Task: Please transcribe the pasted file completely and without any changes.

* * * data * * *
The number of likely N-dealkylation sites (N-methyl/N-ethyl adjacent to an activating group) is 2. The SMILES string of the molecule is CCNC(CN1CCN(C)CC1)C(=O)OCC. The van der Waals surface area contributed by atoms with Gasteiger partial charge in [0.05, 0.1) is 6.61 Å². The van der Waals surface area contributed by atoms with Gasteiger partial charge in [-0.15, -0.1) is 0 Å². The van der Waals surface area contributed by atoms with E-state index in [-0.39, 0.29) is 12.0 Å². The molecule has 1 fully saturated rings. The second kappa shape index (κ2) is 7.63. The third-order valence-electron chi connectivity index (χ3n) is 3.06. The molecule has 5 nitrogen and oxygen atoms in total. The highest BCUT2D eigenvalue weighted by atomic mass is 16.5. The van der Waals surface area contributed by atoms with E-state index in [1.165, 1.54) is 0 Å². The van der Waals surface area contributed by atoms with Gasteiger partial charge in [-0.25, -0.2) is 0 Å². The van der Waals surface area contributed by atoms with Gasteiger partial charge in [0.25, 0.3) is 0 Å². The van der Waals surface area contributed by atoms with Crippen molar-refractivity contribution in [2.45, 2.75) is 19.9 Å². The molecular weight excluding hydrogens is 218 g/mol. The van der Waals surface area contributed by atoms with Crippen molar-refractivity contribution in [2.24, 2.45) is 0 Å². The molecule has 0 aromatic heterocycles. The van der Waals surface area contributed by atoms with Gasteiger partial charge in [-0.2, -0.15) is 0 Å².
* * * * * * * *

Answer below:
The number of likely N-dealkylation sites (N-methyl/N-ethyl adjacent to an activating group) is 2. The SMILES string of the molecule is CCNC(CN1CCN(C)CC1)C(=O)OCC. The van der Waals surface area contributed by atoms with Gasteiger partial charge in [0.05, 0.1) is 6.61 Å². The van der Waals surface area contributed by atoms with Gasteiger partial charge in [-0.15, -0.1) is 0 Å². The van der Waals surface area contributed by atoms with E-state index in [-0.39, 0.29) is 12.0 Å². The molecule has 1 fully saturated rings. The second kappa shape index (κ2) is 7.63. The third-order valence-electron chi connectivity index (χ3n) is 3.06. The molecule has 5 nitrogen and oxygen atoms in total. The highest BCUT2D eigenvalue weighted by atomic mass is 16.5. The van der Waals surface area contributed by atoms with E-state index in [1.165, 1.54) is 0 Å². The van der Waals surface area contributed by atoms with Gasteiger partial charge in [-0.25, -0.2) is 0 Å². The van der Waals surface area contributed by atoms with Gasteiger partial charge in [0.25, 0.3) is 0 Å². The van der Waals surface area contributed by atoms with Crippen molar-refractivity contribution in [2.45, 2.75) is 19.9 Å². The molecular weight excluding hydrogens is 218 g/mol. The van der Waals surface area contributed by atoms with Crippen molar-refractivity contribution in [2.24, 2.45) is 0 Å². The molecule has 0 aromatic heterocycles. The van der Waals surface area contributed by atoms with Gasteiger partial charge in [-0.2, -0.15) is 0 Å².